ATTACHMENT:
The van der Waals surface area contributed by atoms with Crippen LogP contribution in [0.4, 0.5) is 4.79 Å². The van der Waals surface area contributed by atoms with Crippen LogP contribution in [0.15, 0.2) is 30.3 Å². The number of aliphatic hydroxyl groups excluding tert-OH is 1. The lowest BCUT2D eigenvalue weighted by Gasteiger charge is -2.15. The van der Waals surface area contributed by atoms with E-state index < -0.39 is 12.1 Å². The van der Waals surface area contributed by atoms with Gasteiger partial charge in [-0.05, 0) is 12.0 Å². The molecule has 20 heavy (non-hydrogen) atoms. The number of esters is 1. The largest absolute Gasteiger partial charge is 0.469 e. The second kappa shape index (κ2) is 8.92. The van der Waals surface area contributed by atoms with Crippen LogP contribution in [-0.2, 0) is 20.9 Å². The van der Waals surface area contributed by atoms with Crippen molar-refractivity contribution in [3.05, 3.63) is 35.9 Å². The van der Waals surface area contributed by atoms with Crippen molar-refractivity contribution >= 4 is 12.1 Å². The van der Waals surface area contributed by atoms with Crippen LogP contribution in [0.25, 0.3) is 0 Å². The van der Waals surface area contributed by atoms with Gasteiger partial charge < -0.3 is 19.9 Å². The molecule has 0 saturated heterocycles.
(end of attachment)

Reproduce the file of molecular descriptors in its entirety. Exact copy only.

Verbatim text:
The van der Waals surface area contributed by atoms with Crippen LogP contribution in [0.4, 0.5) is 4.79 Å². The van der Waals surface area contributed by atoms with Crippen LogP contribution in [0.15, 0.2) is 30.3 Å². The number of aliphatic hydroxyl groups excluding tert-OH is 1. The lowest BCUT2D eigenvalue weighted by Gasteiger charge is -2.15. The van der Waals surface area contributed by atoms with E-state index < -0.39 is 12.1 Å². The van der Waals surface area contributed by atoms with Gasteiger partial charge in [-0.05, 0) is 12.0 Å². The molecule has 20 heavy (non-hydrogen) atoms. The number of esters is 1. The largest absolute Gasteiger partial charge is 0.469 e. The second kappa shape index (κ2) is 8.92. The van der Waals surface area contributed by atoms with Crippen LogP contribution in [-0.2, 0) is 20.9 Å². The van der Waals surface area contributed by atoms with Crippen molar-refractivity contribution in [3.05, 3.63) is 35.9 Å². The van der Waals surface area contributed by atoms with Crippen molar-refractivity contribution >= 4 is 12.1 Å². The van der Waals surface area contributed by atoms with Crippen LogP contribution in [0.25, 0.3) is 0 Å². The van der Waals surface area contributed by atoms with Gasteiger partial charge < -0.3 is 19.9 Å². The molecule has 0 saturated heterocycles.